Archives For Bonhoeffer

When God appears to him in an unconsuming fire, calling and commissioning Moses, who’s on the lam in the desert for murdering a man, Moses rightly asks for God’s name. Moses knows that his hearers in Pharaoh’s court will inquire of him which god has dispatched him to bring them a message of liberation. 

The god of which place? The god of what function? Moses anticipates them asking. 

By answering “I Am Who I Am,” Yawhweh refuses to be confined to a particular place or people. The God who is “I Am Who I Am” is Being itself; this God will not be circumscribed to a specific location nor limited— as the fertility gods— according to utility. 

Likewise, God issues the same refusal earlier in Genesis 12. The God who calls Abram doesn’t appear to Abram in a burning bush. The God who calls Abram doesn’t appear to Abram at all. The God who calls Abram just calls. 

The ancient rabbis believed that Abram’s father was idol maker. Whether that’s true or not, Abram did grow up in a culture populated by a pantheon of gods— useful deities who could be fashioned out of wood and stone, gods that could be sought out when you needed them and put back on the shelf when you didn’t. Abram grew up with gods who were visible and confined to particular places and people and called upon only on particular days.

But this God who calls Abram is different, different from the gods he grew up with.

This God who calls Abram just calls.

Unlike the gods he grew up with, this God who calls Abram is invisible. Invisibility, that’s scripture’s way of speaking of God’s omnipresence. Because God is not precisely there, God can always be here, which is to say, everywhere. You can bet Abram’s takeaway from his encounter with the Living God matched Moses’ takeaway: the discovery that the God who hung the stars in the sky is everywhere. 

There is no where Abram can go in his life where this God isn’t already.

And calling Abram, this God immediately sends Abram away his land. 

To belong to the true God is to be summoned out of your place of birth and people of belonging.

This God is not a god who can be taken off the shelf to bless the land where you live.

This God is a God who calls people out of their people to be a pilgrim people.

In order to bless the entire world. 

As Karl Barth notes, the Israelites received the Torah amidst a theophany on Mt. Sinai; therefore, the commandments themselves are not natural, universal principles but are a revelation of God. And because this revelation of God comes amidst their delivery from one master to another Master, the commandments also function as a kind of description of an idolatrous society. In as much as “Thou shall not kill” is a command it’s also an indication that the society which worships God falsely is a society marked by violence. Thus the first commandment, “I am the Lord your God who brought you out of Egypt, out of the house of slavery. You shall have no other gods except me,” is a command meant to contrast with the land whence they came. 

Unlike Yahweh, the false gods of the Old Testament represent a settling for a partial local identity. 

The late Dominican theologian, Herbert McCabe, writes that “to worship the local gods of the Old Testament meant seeing oneself as essentially belonging to this tribe, this place, this time.” The false gods with which Moses, Abram, and the Israelites in Egypt were familiar were closely tied to the soil of a particular region, to the fixed rhythms of nature, or to the structures of a particular society. “The call away from this to the worship of the non-god Yahweh,” McCabe insists, “meant a radical dissatisfaction with any such settled belonging.”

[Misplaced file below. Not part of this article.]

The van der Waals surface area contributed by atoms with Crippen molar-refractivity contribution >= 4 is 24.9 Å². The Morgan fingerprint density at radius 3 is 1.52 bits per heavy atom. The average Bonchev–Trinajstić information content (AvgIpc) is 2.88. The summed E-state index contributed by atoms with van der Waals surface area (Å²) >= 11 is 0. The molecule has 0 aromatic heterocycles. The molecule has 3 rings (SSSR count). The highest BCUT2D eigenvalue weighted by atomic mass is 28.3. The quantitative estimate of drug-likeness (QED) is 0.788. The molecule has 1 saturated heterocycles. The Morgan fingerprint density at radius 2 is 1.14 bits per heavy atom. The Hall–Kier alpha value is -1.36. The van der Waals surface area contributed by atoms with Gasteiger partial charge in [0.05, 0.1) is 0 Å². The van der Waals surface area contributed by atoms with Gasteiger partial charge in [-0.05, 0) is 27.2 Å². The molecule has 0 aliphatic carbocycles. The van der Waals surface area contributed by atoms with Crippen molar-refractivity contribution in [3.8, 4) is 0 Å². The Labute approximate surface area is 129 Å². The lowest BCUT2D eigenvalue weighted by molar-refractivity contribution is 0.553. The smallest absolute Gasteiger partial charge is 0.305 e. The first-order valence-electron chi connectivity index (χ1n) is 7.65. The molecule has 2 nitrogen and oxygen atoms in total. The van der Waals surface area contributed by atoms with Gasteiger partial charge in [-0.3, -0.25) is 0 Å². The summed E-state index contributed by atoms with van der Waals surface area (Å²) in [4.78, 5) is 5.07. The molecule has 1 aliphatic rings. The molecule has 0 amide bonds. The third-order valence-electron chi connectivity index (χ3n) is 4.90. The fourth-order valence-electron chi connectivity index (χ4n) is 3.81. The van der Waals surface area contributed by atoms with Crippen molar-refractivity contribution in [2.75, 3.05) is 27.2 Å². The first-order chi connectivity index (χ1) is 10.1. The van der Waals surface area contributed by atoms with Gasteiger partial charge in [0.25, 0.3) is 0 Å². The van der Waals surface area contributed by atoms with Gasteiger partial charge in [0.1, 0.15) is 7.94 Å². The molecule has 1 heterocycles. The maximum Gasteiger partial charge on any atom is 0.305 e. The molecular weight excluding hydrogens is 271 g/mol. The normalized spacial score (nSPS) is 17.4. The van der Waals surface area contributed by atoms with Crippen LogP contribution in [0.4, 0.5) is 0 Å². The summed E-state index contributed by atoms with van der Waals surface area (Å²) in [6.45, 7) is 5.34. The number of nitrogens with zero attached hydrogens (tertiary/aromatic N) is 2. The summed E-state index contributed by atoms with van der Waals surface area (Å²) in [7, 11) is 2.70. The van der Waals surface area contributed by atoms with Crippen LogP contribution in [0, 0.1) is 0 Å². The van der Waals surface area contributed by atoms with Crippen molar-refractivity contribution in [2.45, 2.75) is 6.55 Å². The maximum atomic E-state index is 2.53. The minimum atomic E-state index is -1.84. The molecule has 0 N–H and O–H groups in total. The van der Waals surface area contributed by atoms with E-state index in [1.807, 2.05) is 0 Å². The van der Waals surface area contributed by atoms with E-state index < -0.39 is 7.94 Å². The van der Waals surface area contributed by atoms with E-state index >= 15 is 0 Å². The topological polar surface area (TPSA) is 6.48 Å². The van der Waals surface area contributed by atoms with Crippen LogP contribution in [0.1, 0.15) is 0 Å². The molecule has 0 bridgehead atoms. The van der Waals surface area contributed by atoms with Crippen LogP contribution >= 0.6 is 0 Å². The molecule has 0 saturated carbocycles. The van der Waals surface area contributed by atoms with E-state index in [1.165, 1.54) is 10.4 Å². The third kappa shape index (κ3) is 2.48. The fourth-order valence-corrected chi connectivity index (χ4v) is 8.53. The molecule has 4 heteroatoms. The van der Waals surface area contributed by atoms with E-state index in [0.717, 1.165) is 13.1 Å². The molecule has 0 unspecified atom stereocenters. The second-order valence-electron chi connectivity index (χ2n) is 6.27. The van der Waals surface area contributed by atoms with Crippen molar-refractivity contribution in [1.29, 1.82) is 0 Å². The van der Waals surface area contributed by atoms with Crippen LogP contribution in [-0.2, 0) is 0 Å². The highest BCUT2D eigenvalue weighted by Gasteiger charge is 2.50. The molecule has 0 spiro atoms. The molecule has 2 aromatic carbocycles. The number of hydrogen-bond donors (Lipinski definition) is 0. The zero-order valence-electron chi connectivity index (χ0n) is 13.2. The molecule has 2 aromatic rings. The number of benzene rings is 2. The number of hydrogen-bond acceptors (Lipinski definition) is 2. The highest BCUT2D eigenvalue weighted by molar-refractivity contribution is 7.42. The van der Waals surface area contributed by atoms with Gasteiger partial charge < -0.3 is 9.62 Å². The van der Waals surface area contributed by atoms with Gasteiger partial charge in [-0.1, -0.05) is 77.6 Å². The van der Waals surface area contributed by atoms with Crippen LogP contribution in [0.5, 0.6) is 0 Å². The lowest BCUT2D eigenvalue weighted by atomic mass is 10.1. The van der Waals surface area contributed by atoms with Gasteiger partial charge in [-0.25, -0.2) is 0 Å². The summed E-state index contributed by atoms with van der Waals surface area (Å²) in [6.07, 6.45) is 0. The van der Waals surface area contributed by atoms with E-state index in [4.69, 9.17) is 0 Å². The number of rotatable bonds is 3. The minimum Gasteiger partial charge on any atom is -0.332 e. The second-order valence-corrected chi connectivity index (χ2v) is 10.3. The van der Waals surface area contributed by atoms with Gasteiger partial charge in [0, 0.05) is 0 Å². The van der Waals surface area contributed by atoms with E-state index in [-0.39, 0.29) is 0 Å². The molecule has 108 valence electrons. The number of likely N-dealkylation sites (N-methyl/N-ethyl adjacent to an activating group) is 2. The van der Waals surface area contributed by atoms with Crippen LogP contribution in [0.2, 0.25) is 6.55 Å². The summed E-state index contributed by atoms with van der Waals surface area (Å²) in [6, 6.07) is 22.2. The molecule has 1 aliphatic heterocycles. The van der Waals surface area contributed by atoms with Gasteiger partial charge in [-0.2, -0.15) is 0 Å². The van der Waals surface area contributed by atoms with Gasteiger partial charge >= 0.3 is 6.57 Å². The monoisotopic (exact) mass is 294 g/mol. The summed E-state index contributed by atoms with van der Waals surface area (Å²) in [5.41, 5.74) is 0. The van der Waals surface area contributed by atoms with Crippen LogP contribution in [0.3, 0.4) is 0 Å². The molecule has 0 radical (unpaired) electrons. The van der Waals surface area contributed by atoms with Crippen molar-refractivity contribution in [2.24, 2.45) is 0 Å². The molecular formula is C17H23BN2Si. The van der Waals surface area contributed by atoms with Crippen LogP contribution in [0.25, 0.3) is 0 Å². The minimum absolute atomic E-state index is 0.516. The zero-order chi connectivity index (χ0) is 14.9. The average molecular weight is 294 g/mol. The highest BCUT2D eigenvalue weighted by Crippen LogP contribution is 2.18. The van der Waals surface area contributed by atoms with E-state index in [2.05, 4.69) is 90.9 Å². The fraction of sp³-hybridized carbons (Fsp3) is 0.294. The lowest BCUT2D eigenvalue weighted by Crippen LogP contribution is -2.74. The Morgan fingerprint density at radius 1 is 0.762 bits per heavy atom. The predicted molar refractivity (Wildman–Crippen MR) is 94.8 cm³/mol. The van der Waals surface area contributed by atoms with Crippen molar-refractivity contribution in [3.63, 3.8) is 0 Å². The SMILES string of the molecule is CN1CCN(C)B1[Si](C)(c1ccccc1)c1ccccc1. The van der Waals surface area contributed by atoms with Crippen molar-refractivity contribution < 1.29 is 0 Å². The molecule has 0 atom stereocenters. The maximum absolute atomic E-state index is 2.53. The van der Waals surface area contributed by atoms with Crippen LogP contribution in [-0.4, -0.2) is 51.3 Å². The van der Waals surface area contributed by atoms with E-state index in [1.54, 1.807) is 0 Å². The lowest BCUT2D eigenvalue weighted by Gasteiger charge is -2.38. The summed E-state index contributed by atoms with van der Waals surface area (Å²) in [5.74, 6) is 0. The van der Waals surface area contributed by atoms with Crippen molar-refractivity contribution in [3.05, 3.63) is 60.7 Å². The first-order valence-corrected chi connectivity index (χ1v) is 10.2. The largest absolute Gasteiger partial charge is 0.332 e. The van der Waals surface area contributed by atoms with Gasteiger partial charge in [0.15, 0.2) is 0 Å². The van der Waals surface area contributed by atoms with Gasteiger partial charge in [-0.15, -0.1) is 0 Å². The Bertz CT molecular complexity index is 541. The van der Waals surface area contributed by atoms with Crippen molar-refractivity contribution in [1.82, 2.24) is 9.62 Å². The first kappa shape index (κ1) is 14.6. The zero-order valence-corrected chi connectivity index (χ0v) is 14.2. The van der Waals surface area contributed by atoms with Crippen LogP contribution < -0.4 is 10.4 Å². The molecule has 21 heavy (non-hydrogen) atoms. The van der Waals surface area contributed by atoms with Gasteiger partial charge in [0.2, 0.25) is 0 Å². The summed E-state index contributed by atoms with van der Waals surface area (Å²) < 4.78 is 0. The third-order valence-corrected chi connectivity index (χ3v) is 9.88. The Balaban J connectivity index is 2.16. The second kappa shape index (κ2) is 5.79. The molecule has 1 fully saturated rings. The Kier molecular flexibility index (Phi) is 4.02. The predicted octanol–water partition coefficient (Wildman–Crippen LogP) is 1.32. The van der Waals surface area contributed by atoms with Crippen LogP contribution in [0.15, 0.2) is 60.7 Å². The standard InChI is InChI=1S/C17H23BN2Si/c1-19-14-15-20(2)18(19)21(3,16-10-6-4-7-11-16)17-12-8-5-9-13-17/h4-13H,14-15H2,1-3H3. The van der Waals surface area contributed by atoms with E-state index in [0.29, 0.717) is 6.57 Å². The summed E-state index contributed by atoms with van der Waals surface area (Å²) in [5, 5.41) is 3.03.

Yahweh doesn’t simply give the Israelites the commandments as they’re getting out of Egypt; rather, Yahweh gives the commandments to the Israelites so that the commandments might function as the means by which Yahweh gets Egypt out of the Israelites. The problem with nationalism, then— or, even, patriotism, is that it replicates the very devotion Yahweh would have his pilgrim people renounce. The Ten Commandments essentially confess to our idolatries “I do not believe, and I will not serve you.” 

The danger posed by nationalism is the lure of false worship. 

The false gods made you feel at home in a place, McCabe observes, that was their purpose. The fake gods had to do with the country in which you grew up and loved. The fake gods affirmed where you were and thus affirmed who you were. By doing so, rather than creature to Creator, the fake gods bound your identity as a person to your place of origin. Thus the idol creates a dependent, mutually reinforcing relationship between place and personhood such that to critique the former risks undoing the latter. 

In other words, idolatry requires mythology. 

The fake gods of nation and state demand obeisance to false narratives of exceptionalism.

Dietrich Bonhoeffer, who was no stranger to the fake gods, said the danger of nationalism is not love of one’s country but that very often nationalism— even patriotism— does not allow for confession of collective sin nor expressions of repentance. Bonhoeffer writes in Ethics that to profess Jesus as Lord in the midst of this “religion” of nationalism is to confess one’s own complicity in sustaining the very Powers the Church by its baptism into the exodus of Christ’s death and resurrection has been commissioned to confront. 

That is, nationalism is an idol which makes it difficult for Christians, in obedience to the true God, to call bullshit, as Stanley Hauerwas counsels Christians, on the Powers of the places where they find themselves and this fake god makes it impossible for Christians to confess truthfully our own promiscuity with these other lords. 

    Stanley Hauerwas identifies the essence of Christianity thus:

“Jesus is Lord and everything else is bullshit.”

     If Jesus is the present-tense Lord of the cosmos and the response of faith Jesus demands is best understood as allegiance, it quickly becomes apparent that the world is filled with rival lords vying for our loyalty and allegiance.

When the Risen Jesus commissions the disciples at the end of Matthew’s Gospel he tells them the way they will manifest his lordship is by baptizing and making disciples of all nations; that is, Jesus commissions them to plant communities of faith. The life and practices of the church therefore are the ways we call bulls@#$ on the Powers and Principalities who would have us think they’re in charge.

This is slippery work for Christians in America, more difficult for us than it was for the first Christians.

It’s easy to be shorn of any illusions about the goodness of your nation when it’s making you lion food for Rome’s entertainment.

The first Christians thus harbored no confusion that the Kingdom of Caesar was commensurate with the Kingdom of God so their calling to be an alternative community, a set-apart people within the polis, was more self-evident than it is to us who live in an allegedly Christian nation.